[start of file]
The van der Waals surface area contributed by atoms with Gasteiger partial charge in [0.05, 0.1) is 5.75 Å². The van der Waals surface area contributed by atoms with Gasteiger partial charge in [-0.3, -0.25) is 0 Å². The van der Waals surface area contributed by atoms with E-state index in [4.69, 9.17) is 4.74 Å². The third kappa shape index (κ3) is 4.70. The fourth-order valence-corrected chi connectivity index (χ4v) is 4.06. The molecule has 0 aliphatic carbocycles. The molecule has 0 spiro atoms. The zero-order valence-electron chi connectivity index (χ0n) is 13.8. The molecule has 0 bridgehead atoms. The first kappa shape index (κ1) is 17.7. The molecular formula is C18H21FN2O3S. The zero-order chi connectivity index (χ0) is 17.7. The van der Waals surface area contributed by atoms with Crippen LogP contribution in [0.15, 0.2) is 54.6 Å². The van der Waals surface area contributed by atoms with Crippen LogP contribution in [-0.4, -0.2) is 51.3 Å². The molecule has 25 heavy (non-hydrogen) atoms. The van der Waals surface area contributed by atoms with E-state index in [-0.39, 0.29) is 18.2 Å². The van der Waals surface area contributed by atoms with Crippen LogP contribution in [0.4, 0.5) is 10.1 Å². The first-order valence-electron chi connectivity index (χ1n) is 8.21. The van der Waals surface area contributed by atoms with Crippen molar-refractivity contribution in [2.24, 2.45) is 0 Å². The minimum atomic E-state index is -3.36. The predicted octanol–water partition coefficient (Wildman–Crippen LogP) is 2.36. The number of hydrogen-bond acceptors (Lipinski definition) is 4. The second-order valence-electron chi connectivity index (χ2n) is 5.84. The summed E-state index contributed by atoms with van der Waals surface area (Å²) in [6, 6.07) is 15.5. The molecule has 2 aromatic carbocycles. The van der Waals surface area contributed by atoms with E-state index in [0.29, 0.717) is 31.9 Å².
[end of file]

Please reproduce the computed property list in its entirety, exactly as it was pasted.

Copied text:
The van der Waals surface area contributed by atoms with Gasteiger partial charge in [0.05, 0.1) is 5.75 Å². The van der Waals surface area contributed by atoms with Gasteiger partial charge in [-0.3, -0.25) is 0 Å². The van der Waals surface area contributed by atoms with E-state index in [4.69, 9.17) is 4.74 Å². The third kappa shape index (κ3) is 4.70. The fourth-order valence-corrected chi connectivity index (χ4v) is 4.06. The molecule has 0 aliphatic carbocycles. The molecule has 0 spiro atoms. The zero-order valence-electron chi connectivity index (χ0n) is 13.8. The molecule has 0 bridgehead atoms. The first kappa shape index (κ1) is 17.7. The molecular formula is C18H21FN2O3S. The zero-order chi connectivity index (χ0) is 17.7. The van der Waals surface area contributed by atoms with Crippen LogP contribution in [0.15, 0.2) is 54.6 Å². The van der Waals surface area contributed by atoms with Crippen LogP contribution in [-0.4, -0.2) is 51.3 Å². The molecule has 25 heavy (non-hydrogen) atoms. The van der Waals surface area contributed by atoms with E-state index in [-0.39, 0.29) is 18.2 Å². The van der Waals surface area contributed by atoms with Crippen LogP contribution in [0.4, 0.5) is 10.1 Å². The first-order valence-electron chi connectivity index (χ1n) is 8.21. The van der Waals surface area contributed by atoms with Crippen molar-refractivity contribution in [2.24, 2.45) is 0 Å². The minimum atomic E-state index is -3.36. The predicted octanol–water partition coefficient (Wildman–Crippen LogP) is 2.36. The number of hydrogen-bond acceptors (Lipinski definition) is 4. The second-order valence-electron chi connectivity index (χ2n) is 5.84. The summed E-state index contributed by atoms with van der Waals surface area (Å²) in [6, 6.07) is 15.5. The molecule has 2 aromatic carbocycles. The van der Waals surface area contributed by atoms with E-state index in [0.29, 0.717) is 31.9 Å².